Additional file 1: Table S1. A list of rapidly evolving genes, and the branch(es) in which a dN/dS higher than mean are found.

Format: PDF Size: 43KB Download file

This file can be viewed with: Adobe Acrobat ReaderOpen Data

Table 1. Proportions of individual genes in each category that are found to be rapidly evolving in any of the codeml analyses

thumbnailFigure 1. Boxplots of the distribution of the estimates of dN, dS and dN/dS for the 1000 bootstrap replicates for each gene category. Data is shown for both the global estimate (one-ratio model in codeml) and for each separate branch (two-ratio model with the specified branch as foreground). Boxes represent the second and third quantile of the estimates and whiskers shows the lowest and highest estimates, excluding outliers. “a” indicates that the two distributions are not significantly different from each other. For all other comparisons P < 0.001. Outliers are shown as circles.

Distribution of rapidly evolving genes in gene categories

Of the 164 rapidly evolving Neurospora genes, 19 were found in the sexual gene category (Table 1). A higher proportion of genes in the sexual gene category were rapidly evolving (26 of 99: 26%) as compared to the constitutive gene category (112 of 627: 18%) (Table 1, Fisher exact test, two-tailed, p = 0.036). The pattern was similar in the comparison between the sexual and vegetative gene categories (15 of 94: 16%) (Table 1). However, the difference did not pass our criterion for statistical significance (P = 0.057). A high proportion of rapidly evolving genes were also found among the genes that were not well-measured on the microarray (51 of 168: 30%) (Table 1), possibly explained by them being too diverged to adequately hybridize to the N. crassa oligonucleotide microarray.

The sex-associated genes evolve faster than vegetative and constitutively expressed genes

To assess whether genes in the sexual gene category evolved faster than the genes of the vegetative and constitutive gene categories, 1000 bootstrap replicates of dN/dS values from a concatenated alignment of 10 randomly chosen genes from each gene category were run. The results are summarized in Table 2 and the distribution of the estimated dN/dS, dN, and dS from the bootstrap analyses are shown as box plots in Figure 1. For both the global analysis and for each branch in the star phylogeny of the 4 species, the mean dN/dS for the sexual gene category was higher than for the constitutive gene category, which in turn exhibited a higher mean estimate of dN/dS than the vegetative gene category (Table 2). A Wilcoxon rank-sum test verified that the distributions of dN/dS estimates for each gene category deviated significantly from each other for both the global model and for each branch separately (P < 0.001, Figure 1). The same pattern of sexual > constitutive > vegetative was revealed in examination of the estimated dN, with one exception: in the N. intermedia branch, the mean of the vegetative gene category was higher than the mean for the constitutive gene category (Table 2). The median, however, was lowest for the vegetative gene category (Figure 1). The distribution of dN for each gene category (sexual, vegetative and constitutive, respectively) was significantly different from the distributions of dN for both other categories, as calculated for both the global and for each branch separately (Wilcoxon rank sum test, P < 0.001).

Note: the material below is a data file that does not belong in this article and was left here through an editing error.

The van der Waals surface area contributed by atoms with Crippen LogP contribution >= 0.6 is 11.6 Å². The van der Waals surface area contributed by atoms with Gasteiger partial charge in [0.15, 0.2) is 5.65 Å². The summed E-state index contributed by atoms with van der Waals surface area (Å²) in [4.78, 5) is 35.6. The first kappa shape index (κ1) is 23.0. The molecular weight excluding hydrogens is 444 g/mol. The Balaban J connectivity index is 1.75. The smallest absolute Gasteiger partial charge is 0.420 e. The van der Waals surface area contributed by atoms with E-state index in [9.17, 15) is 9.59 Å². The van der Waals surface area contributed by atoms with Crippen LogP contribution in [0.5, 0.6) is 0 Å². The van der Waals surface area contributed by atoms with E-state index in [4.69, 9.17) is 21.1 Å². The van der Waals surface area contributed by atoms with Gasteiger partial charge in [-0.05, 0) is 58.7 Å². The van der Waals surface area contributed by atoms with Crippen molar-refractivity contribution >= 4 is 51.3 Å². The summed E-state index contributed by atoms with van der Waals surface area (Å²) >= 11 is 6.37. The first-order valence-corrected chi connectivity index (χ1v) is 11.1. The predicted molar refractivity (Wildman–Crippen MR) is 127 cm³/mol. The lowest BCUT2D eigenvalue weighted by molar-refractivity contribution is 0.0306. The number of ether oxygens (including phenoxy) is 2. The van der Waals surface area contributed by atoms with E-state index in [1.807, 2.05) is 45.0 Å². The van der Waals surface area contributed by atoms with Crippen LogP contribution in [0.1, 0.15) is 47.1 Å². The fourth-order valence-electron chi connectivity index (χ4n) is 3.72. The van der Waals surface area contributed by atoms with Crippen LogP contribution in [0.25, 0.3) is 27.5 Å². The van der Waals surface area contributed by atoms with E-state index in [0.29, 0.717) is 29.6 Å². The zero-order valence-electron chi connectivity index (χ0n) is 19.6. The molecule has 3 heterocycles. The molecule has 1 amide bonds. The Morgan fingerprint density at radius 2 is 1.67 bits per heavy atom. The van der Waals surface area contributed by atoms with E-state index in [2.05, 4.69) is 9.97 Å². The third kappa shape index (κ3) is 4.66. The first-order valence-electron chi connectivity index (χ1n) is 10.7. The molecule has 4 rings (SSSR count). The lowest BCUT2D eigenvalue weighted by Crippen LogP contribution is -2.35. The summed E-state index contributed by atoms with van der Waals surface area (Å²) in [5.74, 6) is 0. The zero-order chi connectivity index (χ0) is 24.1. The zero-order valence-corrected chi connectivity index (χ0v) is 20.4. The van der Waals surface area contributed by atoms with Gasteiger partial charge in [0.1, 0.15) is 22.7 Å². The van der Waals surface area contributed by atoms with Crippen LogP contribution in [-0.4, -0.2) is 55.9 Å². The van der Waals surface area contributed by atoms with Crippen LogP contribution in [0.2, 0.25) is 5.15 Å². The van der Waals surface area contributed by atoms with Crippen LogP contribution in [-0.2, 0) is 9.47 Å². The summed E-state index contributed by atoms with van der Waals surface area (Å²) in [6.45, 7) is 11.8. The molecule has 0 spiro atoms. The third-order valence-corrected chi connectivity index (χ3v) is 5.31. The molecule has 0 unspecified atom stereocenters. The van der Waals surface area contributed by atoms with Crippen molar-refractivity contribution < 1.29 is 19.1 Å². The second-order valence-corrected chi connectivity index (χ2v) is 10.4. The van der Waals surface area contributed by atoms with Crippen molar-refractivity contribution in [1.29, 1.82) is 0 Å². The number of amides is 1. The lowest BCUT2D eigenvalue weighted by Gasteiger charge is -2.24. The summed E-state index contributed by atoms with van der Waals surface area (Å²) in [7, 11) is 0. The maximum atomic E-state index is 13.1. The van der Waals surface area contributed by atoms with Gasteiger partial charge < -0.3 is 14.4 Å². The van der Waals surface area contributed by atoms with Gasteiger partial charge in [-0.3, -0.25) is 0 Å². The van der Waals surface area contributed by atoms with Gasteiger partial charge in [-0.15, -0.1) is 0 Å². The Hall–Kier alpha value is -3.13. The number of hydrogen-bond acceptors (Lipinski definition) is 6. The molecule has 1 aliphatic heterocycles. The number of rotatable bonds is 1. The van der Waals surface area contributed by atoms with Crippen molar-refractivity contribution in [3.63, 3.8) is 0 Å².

Table 2. Mean dN/dS of 1000 bootstrap replicates of 10 randomly chosen and concatenated genes for each gene category

In all analyses (global and per branch) the sexual gene category had a higher mean dS than the other categories, and the difference was statistically significant (P < 0.001; Figure 1). For the global model, and the N. discreta and the N. intermedia branches, the mean dS of the vegetative category was higher than the constitutive category, and the two distributions were statistically significantly different (P < 0.001, Wilcoxon rank sum test, Figure 1). In the branches delineating N. crassa and N. tetrasperma, the vegetative dS distribution did not differ significantly from that of the constitutive category (Figure 1).

In parallel, we performed the same analyses on the smaller subcategory of the sexual category, the “sexual Q < 0.1”. All distributions found to be statistically significantly different between the “sexual” category and any of the constitutive and vegetative categories were also found to be statistically significantly different for the “sexual Q < 0.1” category (P < 0.001) and the differences in mean were always in the same direction (higher for the “sexual Q < 0.1” than for the constitutive and vegetative). Thus, the false discovery rate cut off did not change our results.